So how does FDA regulate cosmetics? The FDCA prohibits the marketing of cosmetics that have been adulterated or misbranded. Adulteration address violations involving product composition whereas misbranding addresses improperly labeled or deceptively packaged products. However, the main issue with cosmetics is safety. The FDA states that “companies and individuals who manufacture or market cosmetics have a legal responsibility to ensure the safety of their products,” however “[no] FDA regulation require specific tests to demonstrate the safety of individual products or ingredients.” Companies can use “whatever testing necessary” to guarantee safety. Companies can rely upon already available test data on individual ingredients and similar product formulations or perform their own test for additional information. Even if companies conduct thorough safety testing, “the law also does not require cosmetic companies to share their safety information with FDA.” 

An optimistic approach to FDA regulation would require consumers to fully believe that cosmetic companies conduct thorough safety testing. Since a company’s reputation is on the line, testing for safety is, or should be, a company’s top priority. That is why some dermatologists believe that cosmetics are already safe and that more regulation would be unnecessary. Some also argue that stricter regulation could stifle innovation. Every year there is a new ingredient craze that rocks the cosmetic world.  With stricter regulations, these new ingredients would have to pass through extensive testing which could disincentivize innovation, lead to poorer products, and potentially increase costs. 

Since the industry self-polices, the FDA has to rely on direct reports and complaints from consumers before it can act. For example, in 2014 the FDA launched an investigation into Wen Hair Care after it received about 1,400 complaints about adverse side effects of the hair care products, like hair loss and balding. During its investigation, the FDA learned that Wen Hair Care actually received over 20,000 complaints from consumers before FDA was alerted. Under the FDCA, the FDA could only go after the Wen Hair Care if the products were determined to be adulterated or misbranded. However, if adulterations or misbranding is not the issue, then what can the FDA do? Short of seizing the products to keep them off the market, nothing.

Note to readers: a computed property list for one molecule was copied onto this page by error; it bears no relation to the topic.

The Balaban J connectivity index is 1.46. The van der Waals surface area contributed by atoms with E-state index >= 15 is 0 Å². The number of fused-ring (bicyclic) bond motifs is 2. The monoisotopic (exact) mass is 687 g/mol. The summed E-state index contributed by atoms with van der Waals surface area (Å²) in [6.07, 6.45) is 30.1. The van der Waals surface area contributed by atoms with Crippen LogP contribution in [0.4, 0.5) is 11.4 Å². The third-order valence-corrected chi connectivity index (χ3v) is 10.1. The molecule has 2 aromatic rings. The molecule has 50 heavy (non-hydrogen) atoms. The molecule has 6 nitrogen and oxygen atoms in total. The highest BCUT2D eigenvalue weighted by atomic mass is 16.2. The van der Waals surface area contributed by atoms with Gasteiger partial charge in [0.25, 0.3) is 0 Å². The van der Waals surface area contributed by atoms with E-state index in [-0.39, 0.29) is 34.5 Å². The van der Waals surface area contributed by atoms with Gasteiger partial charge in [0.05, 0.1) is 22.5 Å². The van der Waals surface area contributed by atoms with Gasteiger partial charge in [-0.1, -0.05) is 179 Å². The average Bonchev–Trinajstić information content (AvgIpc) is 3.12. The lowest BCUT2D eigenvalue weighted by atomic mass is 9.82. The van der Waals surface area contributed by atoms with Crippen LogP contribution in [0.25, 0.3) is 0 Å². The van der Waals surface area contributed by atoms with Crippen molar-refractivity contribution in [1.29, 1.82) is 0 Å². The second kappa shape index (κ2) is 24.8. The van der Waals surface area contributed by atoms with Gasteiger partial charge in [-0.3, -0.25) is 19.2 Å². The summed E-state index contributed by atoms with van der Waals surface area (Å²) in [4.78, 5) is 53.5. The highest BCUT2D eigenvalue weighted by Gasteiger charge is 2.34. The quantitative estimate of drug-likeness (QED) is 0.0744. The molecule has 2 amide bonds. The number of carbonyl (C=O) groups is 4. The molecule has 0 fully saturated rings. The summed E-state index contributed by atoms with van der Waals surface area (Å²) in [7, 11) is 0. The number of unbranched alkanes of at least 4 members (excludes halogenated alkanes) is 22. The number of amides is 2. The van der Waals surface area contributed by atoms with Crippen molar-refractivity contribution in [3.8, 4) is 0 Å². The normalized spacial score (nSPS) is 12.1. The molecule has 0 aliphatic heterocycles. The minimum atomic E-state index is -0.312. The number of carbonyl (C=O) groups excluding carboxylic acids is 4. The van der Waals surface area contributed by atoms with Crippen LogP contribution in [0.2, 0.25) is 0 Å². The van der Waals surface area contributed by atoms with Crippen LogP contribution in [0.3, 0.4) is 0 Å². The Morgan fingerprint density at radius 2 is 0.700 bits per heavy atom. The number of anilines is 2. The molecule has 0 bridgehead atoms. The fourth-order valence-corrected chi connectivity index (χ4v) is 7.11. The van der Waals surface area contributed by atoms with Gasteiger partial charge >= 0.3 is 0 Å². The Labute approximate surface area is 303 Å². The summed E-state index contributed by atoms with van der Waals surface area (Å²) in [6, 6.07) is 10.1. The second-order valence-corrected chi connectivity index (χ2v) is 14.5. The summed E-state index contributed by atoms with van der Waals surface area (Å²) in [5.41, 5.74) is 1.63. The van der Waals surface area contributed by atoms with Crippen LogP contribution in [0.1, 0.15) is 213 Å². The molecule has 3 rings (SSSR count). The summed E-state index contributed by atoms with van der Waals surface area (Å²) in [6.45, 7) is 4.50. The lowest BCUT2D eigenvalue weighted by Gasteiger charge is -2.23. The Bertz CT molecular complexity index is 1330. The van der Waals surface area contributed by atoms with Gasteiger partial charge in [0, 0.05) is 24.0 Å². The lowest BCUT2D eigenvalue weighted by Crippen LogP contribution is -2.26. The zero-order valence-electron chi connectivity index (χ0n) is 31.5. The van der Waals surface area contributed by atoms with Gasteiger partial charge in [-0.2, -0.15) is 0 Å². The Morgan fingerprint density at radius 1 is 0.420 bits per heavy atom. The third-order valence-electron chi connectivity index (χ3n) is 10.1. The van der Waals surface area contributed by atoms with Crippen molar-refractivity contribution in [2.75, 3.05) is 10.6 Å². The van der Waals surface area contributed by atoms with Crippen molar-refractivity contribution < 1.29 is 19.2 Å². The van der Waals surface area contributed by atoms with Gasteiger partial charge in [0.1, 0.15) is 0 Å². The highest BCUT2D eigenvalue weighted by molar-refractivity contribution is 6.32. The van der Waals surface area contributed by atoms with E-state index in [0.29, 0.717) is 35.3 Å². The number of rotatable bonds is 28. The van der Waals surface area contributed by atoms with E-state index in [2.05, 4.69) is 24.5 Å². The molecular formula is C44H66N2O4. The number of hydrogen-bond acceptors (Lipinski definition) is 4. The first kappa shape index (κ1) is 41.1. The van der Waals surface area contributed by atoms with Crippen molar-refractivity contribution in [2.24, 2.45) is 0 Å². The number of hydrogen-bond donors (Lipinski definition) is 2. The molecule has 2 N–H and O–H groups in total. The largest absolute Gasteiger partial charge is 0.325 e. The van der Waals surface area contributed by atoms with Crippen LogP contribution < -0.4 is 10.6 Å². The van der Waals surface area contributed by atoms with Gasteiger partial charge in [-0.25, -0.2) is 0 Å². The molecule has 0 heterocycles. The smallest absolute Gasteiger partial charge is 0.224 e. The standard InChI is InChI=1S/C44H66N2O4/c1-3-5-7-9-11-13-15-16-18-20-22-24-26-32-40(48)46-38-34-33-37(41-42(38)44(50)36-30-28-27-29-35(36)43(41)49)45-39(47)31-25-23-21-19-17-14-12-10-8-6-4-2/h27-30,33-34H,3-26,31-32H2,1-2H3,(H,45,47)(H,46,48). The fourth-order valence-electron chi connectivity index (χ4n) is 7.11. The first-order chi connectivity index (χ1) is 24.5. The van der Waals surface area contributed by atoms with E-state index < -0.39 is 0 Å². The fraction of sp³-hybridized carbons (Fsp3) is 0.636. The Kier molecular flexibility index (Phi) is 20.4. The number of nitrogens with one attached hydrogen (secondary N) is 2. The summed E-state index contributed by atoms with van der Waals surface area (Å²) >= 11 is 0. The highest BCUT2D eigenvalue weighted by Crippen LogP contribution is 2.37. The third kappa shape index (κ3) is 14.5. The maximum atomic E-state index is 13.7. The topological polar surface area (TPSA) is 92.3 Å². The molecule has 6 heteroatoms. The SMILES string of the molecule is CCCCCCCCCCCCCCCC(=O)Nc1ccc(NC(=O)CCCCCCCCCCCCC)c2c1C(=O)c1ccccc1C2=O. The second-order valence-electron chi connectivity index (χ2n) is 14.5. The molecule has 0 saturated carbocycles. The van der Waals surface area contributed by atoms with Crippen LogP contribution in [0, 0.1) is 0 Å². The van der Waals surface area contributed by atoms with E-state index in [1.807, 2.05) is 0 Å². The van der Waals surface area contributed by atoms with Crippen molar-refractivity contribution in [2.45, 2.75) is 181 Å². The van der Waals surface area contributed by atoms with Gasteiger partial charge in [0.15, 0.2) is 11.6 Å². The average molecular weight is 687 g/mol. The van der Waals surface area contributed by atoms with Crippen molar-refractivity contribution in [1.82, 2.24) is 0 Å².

Current cosmetic regulation might be changing in the near future, though. There are more and more consumers that are looking for health-conscious and clean cosmetic products. Congress has also made a push toward increasing cosmetic safety. In 2017, Senators Dianne Feinstein and Susan Collins introduced a bipartisan proposal that included mandatory reporting and ingredient review of all cosmetics. Also, in 2018, Congresswoman Jan Schakowsky introduced a bill that “…calls for the full disclosure of all ingredients included in beauty and personal care products including fragrances.” While these bills are stirring around in Congress, major cosmetic brands like L’Oréal and Unilever, as well as celebrities like Kourtney Kardashian offer their support for stronger regulation.

 In 2018, Rep.Frank Pallone stated that “[w]hile all other product categories regulated by the [FDA] have been updated to keep pace with innovation and consumer expectations, the laws for cosmetics have been left untouched for nearly 80 years.” Maybe it is time for a change.